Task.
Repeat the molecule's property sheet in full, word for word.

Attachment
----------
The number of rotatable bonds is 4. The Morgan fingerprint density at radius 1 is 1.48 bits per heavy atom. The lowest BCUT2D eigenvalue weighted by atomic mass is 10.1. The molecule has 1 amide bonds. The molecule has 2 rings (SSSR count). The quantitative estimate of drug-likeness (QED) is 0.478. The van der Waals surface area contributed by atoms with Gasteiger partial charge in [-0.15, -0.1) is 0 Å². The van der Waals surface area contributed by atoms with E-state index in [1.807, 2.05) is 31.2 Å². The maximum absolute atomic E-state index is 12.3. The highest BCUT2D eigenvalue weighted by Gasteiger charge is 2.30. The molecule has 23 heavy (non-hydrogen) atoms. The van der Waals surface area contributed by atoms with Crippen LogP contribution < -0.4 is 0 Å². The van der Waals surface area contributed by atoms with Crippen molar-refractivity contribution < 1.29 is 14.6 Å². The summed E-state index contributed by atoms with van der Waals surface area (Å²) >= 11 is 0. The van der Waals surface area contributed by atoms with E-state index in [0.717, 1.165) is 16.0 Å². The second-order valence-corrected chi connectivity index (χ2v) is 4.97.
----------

The number of rotatable bonds is 4. The Morgan fingerprint density at radius 1 is 1.48 bits per heavy atom. The lowest BCUT2D eigenvalue weighted by atomic mass is 10.1. The molecule has 1 amide bonds. The molecule has 2 rings (SSSR count). The quantitative estimate of drug-likeness (QED) is 0.478. The van der Waals surface area contributed by atoms with Gasteiger partial charge in [-0.15, -0.1) is 0 Å². The van der Waals surface area contributed by atoms with E-state index in [1.807, 2.05) is 31.2 Å². The maximum absolute atomic E-state index is 12.3. The highest BCUT2D eigenvalue weighted by Gasteiger charge is 2.30. The molecule has 23 heavy (non-hydrogen) atoms. The van der Waals surface area contributed by atoms with Crippen LogP contribution < -0.4 is 0 Å². The van der Waals surface area contributed by atoms with Crippen molar-refractivity contribution < 1.29 is 14.6 Å². The summed E-state index contributed by atoms with van der Waals surface area (Å²) >= 11 is 0. The van der Waals surface area contributed by atoms with E-state index in [0.717, 1.165) is 16.0 Å². The second-order valence-corrected chi connectivity index (χ2v) is 4.97.